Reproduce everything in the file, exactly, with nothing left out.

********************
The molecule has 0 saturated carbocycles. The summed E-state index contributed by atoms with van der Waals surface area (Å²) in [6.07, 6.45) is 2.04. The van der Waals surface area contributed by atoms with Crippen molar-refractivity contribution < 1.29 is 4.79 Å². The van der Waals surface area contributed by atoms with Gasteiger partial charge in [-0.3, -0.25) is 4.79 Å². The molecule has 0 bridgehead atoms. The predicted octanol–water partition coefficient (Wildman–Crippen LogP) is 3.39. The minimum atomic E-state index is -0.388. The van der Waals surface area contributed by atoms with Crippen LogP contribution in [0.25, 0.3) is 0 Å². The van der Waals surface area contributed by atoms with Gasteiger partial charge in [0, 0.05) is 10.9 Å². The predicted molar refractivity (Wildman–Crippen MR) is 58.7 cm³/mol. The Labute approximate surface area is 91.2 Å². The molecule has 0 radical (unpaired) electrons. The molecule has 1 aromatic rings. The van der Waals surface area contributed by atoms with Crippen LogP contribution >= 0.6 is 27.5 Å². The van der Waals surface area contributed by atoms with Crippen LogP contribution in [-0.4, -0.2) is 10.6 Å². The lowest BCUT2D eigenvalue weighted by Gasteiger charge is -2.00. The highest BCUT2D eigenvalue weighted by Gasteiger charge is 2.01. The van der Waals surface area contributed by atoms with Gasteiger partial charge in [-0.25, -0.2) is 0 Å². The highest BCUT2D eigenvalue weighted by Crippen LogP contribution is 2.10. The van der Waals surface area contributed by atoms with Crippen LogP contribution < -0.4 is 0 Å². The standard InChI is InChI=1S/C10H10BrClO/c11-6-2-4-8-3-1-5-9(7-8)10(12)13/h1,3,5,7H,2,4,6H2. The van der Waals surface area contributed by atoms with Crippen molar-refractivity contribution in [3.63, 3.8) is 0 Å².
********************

The molecule has 0 saturated carbocycles. The summed E-state index contributed by atoms with van der Waals surface area (Å²) in [6.07, 6.45) is 2.04. The van der Waals surface area contributed by atoms with Crippen molar-refractivity contribution < 1.29 is 4.79 Å². The van der Waals surface area contributed by atoms with Gasteiger partial charge in [-0.3, -0.25) is 4.79 Å². The molecule has 0 bridgehead atoms. The predicted octanol–water partition coefficient (Wildman–Crippen LogP) is 3.39. The minimum atomic E-state index is -0.388. The van der Waals surface area contributed by atoms with Crippen LogP contribution in [0.25, 0.3) is 0 Å². The van der Waals surface area contributed by atoms with Gasteiger partial charge in [0, 0.05) is 10.9 Å². The predicted molar refractivity (Wildman–Crippen MR) is 58.7 cm³/mol. The Labute approximate surface area is 91.2 Å². The molecule has 0 radical (unpaired) electrons. The molecule has 1 aromatic rings. The van der Waals surface area contributed by atoms with Crippen LogP contribution >= 0.6 is 27.5 Å². The van der Waals surface area contributed by atoms with Crippen LogP contribution in [-0.4, -0.2) is 10.6 Å². The lowest BCUT2D eigenvalue weighted by Gasteiger charge is -2.00. The highest BCUT2D eigenvalue weighted by Gasteiger charge is 2.01. The van der Waals surface area contributed by atoms with Gasteiger partial charge in [-0.25, -0.2) is 0 Å². The highest BCUT2D eigenvalue weighted by Crippen LogP contribution is 2.10. The van der Waals surface area contributed by atoms with Crippen LogP contribution < -0.4 is 0 Å². The standard InChI is InChI=1S/C10H10BrClO/c11-6-2-4-8-3-1-5-9(7-8)10(12)13/h1,3,5,7H,2,4,6H2. The van der Waals surface area contributed by atoms with Crippen molar-refractivity contribution in [3.63, 3.8) is 0 Å².